December 17, 2014

7 Strategies to Zap the Winter Blues (& Burn Fat).


“The temperature had dipped into the single digits, I was feeling glum, and one bite turned into the whole package,” a Chicago reader confessed last month.

Early-winter hibernation took a dangerous turn once she realized a bag of double-fudge chocolate chip cookies lurked in her pantry.

Snow, sleet, cold and whatever other miseries winter brings create a brilliant excuse to blow off the gym while gorging on comfort food and watching Girls marathons. During those times, losing sight that spring lingers around the corner makes diving into a high-sugar impact food all too inviting.

Allow me to become the voice of reason.

We can hide behind oversized sweaters, elastic-waist pants and “relax fit” anything in January, but eventually we’ll have to don a bathing suit, bare arms in a sleeveless dress, or—yeah, I’ll say it—someone will see us naked.

These seven strategies can help bypass winter weight gain, boost optimism in even the gloomiest weather and keep our eyes on the big goals as spring hides behind the corner.

Sleep longer. Turn off TV, minimize Facebook time and use dark winter hours to sleep deeper. One study in the Annals of Internal Medicine, compared two groups of overweight, healthy participants who slept either eight and a half or five and a half hours each night for two weeks—those three hours made a huge difference.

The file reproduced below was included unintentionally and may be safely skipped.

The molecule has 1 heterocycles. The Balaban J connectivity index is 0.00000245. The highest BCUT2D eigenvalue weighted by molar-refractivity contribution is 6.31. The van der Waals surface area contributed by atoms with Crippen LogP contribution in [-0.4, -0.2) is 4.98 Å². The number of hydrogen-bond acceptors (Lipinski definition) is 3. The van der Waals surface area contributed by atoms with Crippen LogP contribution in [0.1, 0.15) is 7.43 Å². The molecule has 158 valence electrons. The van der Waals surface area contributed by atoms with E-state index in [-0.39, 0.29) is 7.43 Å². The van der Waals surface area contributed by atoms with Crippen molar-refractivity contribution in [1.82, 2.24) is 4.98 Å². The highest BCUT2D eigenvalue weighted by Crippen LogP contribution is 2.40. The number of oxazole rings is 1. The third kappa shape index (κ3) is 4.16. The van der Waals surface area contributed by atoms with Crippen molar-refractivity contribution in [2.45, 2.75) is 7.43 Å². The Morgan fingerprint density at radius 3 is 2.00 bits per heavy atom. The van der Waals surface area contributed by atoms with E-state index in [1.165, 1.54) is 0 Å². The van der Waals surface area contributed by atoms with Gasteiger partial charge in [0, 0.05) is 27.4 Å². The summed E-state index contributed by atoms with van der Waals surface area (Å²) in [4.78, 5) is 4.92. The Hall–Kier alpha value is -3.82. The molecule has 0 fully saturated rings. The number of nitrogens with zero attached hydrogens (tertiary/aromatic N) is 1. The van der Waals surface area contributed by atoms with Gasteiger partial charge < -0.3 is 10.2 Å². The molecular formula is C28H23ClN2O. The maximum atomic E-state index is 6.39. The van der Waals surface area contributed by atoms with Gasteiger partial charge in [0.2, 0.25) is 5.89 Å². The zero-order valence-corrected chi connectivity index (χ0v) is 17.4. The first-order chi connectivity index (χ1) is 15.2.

The eight and a half-hour group burned 400 more calories every night, lost more fat, preserved more muscle and woke up less hungry than the 5.5-hour group.

Warm up with soup. Make soup a cold-weather staple and bypass the winter weight gain. A study in the journal, Obesity Research, showed people who ate two servings of lower-calorie soup lost 50 percent more weight than people who ate the same amount of calories in higher-calorie snack foods.

Soup makes combining hunger-busting protein, veggies, and high-fiber starches like lentils and beans in a chicken or vegetable broth easy. Hot, liquid-based foods like soup also force you to slow down, so you eat less and get full faster.

Make green tea your coffee shop go-to. Skip the sugar-loaded latte for a calming cup of naturally sweet hot green tea, which curbs your appetite so you’re less tempted to order that high-sugar impact cinnamon chip scone. Sipping green tea throughout the day also generates body heat so you stay warm. One study in Physiology & Behavior concluded green tea also increases calorie burning.

Work it out. Frigid temperatures and inclement weather make blowing off exercise way too easy, yet a study published in the journal, Psychological Medicine, concluded physical exercise combined with exposure to bright light could improve mood and quality of life in wintertime.

Take up a winter sport, try a new class, sample some fitness DVDs or pair up with someone who keeps you motivated. Find something that works for you and prioritize exercise.